How accurate and useful are published UK prevalence rates of intimate partner violence (IPV)? Rapid review and methodological commentary
Journal of Criminal Psychology
Article publication date: 12 July 2021
Issue publication date: 21 July 2021
This paper aims to estimate the prevalence of intimate partner violence (IPV) in the UK general population and in the low-risk clinical population and to identify the methodological challenges presented by this task.
A rapid review of the evidence was conducted. Data were extracted with the help of pre-designed tools and were synthesised to answer the two study aims. The data extracted was both qualitative and quantitative.
In the general population, crime survey data gave a range of past-year IPV prevalence from 1.8% to 4.5%. This was higher in women than men (2.5%–6.3% vs 0.9%–2.7%). In both the general and low-risk clinical population, there was little data on pregnant women or gay men and lesbians. No significant relationships between IPV and ethnicity were found. Different surveys used different definitions of IPV and domestic violence, making it difficult to give an accurate estimate. There were also problems with data accuracy.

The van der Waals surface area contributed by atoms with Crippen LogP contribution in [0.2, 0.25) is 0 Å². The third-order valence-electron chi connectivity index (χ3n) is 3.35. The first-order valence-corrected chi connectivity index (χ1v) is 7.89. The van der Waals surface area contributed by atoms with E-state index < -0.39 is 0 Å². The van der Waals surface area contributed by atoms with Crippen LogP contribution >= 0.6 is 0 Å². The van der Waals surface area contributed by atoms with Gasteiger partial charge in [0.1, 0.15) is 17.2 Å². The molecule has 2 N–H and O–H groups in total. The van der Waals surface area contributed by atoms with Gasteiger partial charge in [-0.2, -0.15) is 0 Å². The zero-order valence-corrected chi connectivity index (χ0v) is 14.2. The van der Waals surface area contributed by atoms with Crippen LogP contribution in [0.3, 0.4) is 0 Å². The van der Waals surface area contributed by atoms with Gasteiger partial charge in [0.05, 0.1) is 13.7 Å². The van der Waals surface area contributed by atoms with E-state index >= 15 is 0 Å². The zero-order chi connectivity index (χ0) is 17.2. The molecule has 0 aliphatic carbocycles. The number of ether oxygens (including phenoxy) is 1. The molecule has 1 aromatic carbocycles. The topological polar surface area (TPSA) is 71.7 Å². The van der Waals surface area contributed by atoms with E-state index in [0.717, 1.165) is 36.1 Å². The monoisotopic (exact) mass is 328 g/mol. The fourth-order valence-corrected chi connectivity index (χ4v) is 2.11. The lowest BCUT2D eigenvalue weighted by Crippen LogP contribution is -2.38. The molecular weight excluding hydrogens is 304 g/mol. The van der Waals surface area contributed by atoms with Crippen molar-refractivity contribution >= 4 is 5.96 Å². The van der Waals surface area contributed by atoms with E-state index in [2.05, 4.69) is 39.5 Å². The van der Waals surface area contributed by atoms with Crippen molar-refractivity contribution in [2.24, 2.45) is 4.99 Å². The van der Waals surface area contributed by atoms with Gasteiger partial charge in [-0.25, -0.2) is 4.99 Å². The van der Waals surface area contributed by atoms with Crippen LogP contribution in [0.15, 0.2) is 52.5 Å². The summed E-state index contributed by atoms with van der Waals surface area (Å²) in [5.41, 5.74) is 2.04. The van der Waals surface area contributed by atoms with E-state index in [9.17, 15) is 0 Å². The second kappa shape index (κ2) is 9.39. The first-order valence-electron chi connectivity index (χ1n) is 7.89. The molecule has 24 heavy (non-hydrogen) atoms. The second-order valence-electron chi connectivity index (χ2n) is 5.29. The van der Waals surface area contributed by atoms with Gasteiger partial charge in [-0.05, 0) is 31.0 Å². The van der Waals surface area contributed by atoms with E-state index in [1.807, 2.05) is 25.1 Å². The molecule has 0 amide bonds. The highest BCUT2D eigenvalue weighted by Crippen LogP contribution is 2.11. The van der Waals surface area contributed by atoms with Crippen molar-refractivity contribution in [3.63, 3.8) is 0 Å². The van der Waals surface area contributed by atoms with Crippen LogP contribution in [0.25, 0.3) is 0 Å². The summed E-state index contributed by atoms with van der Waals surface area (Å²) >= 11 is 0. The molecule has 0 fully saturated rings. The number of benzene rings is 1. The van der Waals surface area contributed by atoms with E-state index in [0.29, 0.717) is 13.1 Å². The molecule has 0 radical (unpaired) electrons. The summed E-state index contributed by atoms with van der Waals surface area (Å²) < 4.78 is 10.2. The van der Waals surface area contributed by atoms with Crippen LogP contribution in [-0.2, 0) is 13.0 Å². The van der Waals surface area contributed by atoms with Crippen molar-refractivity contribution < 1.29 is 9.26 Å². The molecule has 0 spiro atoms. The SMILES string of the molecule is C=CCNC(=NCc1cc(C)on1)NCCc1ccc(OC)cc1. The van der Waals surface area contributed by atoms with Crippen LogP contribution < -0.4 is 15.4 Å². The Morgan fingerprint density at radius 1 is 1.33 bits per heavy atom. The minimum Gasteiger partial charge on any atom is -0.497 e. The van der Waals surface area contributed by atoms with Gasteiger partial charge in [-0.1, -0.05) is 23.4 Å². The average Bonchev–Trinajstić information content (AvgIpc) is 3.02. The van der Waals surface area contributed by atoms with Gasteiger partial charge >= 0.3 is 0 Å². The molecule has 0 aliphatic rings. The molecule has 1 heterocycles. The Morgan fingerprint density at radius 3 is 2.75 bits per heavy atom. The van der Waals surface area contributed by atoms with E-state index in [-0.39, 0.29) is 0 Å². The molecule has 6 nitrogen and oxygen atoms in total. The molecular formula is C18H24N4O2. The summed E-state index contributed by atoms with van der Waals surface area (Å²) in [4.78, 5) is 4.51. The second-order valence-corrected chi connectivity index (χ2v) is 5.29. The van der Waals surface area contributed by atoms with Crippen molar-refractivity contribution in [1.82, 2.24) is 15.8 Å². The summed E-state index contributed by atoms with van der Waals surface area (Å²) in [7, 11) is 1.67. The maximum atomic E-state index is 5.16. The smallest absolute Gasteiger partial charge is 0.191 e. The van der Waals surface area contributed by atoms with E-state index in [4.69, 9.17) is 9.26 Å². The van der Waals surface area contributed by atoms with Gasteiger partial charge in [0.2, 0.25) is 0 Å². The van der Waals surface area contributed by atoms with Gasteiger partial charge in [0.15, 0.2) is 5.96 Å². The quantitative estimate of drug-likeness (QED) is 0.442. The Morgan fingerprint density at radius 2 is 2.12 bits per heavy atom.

This research is original and contributes to the knowledge about IPV screening and if prevalence studies help.
The study was part-funded by the UK National Screening Committee.
Ali, P., Allmark, P., Booth, A., Seedat, F., Woods, H.B. and McGarry, J. (2021), "How accurate and useful are published UK prevalence rates of intimate partner violence (IPV)? Rapid review and methodological commentary", Journal of Criminal Psychology, Vol. 11 No. 2, pp. 129-140. https://doi.org/10.1108/JCP-11-2020-0048
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